I am 67 years old and I just retired a few months ago. I have been divorced twice, and I just got done paying off my wife from my second marriage, and I no longer have any obligations to her or to anyone else. Financially, I’m in very good shape. I have a pension and Social Security that more than covers all my needs. In fact, I am saving about $500 every month. My question deals with my IRA. When I retired I rolled over my 401(k) into my IRA and I have a little over $600,000. I know in a few years I’ll have to begin taking distributions even though I really don’t need the money. I was talking to some friends of mine and one of them told me about an annuity that you could put money into and that it will delay your required minimum distribution. I talked to someone who sells annuities, and he said that there are no annuities that allow you to defer your taxes past 70½. He recommended an equity-index annuity that he thought would be much better for me. I’m not sure I trust him, so I thought I’d write you for a second opinion. My first question is, is there a type of annuity that I can defer my required distribution at 70½, and do you think it makes sense in my situation?
The type of an annuity you’re talking about is what is known as a qualified longevity annuity contract (QLAC). These annuities are relatively new and only came into existence about four years ago. What makes these deferred income annuities unique is that you are not taxed when you move money from your IRA into this annuity and the money that you put into this special annuity is not included in your required minimum distribution calculation. The benefit is that you do not have to take a distribution from this annuity until your mid-80s. It is only when you begin taking distributions that you are taxed on the money. Therefore, it is a way of deferring the taxes on the money beyond 70½.
A QLAC annuity operates similarly to a pension. When you buy the annuity you can select when you begin your distributions. Once you begin taking a distribution those distributions continue for the rest of your life. Therefore, if for example you choose to invest in a QLAC and have your distributions begin at 80 years of age, your distribution will be substantially higher than if you began at 71. Because these are annuities for life, if you select to begin your distribution in your 80s, you do run the away before you begin collecting. In those situations, there are options within the QLAC contract, that if you did pass before you begin collecting, your premium could be passed on to your beneficiary. In these types of annuities there are very few options you can select; however, you can select a joint-survivor annuity which means the benefits upon your death would continue to your spouse, or you can select the return-a-premium option that would pay a death benefit to your beneficiaries. Of course, if you select any one of the aforementioned options, it would substantially reduce your yearly distributions from the annuity.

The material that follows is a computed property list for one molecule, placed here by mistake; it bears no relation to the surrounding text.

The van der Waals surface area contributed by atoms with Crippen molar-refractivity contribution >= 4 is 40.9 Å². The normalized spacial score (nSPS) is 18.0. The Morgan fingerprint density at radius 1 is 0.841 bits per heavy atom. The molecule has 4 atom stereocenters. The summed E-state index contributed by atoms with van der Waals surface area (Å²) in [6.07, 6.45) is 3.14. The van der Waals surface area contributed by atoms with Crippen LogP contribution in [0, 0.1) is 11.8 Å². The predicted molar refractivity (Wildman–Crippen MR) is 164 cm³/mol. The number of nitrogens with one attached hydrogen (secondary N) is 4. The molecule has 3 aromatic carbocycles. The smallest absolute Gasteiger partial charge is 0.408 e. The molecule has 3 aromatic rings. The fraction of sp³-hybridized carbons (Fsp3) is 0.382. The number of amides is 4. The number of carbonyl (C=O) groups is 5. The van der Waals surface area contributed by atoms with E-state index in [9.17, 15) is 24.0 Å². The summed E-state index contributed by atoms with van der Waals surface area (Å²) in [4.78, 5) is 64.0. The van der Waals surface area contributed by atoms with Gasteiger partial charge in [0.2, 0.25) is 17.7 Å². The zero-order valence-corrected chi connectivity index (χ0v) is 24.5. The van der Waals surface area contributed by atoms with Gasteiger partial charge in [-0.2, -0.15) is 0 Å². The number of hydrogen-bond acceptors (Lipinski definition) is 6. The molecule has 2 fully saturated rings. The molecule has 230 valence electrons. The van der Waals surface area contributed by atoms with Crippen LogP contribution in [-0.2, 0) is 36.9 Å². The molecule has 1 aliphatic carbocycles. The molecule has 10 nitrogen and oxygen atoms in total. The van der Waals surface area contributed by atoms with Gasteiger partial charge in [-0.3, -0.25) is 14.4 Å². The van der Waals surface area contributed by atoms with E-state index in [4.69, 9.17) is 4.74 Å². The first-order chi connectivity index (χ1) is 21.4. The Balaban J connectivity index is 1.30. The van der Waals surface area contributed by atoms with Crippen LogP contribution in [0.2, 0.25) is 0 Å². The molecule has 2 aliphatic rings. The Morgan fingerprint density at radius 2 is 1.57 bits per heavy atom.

QLAC annuities are not for everyone and they have their limitations. First, the maximum you could put into a QLAC annuity is the lesser of 25 percent of the value of your IRA or $130,000. In addition, once you invest in one of these annuities it is irrevocable. Therefore, it is important to weigh the pros and cons before you buy one. Obviously, one of the pros is the fact that you will get a distribution for the rest of your life, while at the same time, one of the downsides is once you invest in a QLAC you lose control of that money.
One last note about QLACs and that is it is important to shop around. You would be surprised how much the deals differ between companies. Therefore, by shopping around you may find that your yearly distribution is more from one company than another.
In reviewing the case at hand, my advice would be that I would not do it. After all, two of your income sources are already income for life, your pension and Social Security. I feel that there is no reason to lock up the remaining money. After all, once you do a QLAC you lose control of your principal. I’m always a big believer that it is important to have flexibility because we never know what the future is going to bring. Therefore, since your income needs are covered by pension and Social Security, there really is no need to tie up any additional money.
If you would like Rick to respond to your questions, please email Rick at firstname.lastname@example.org.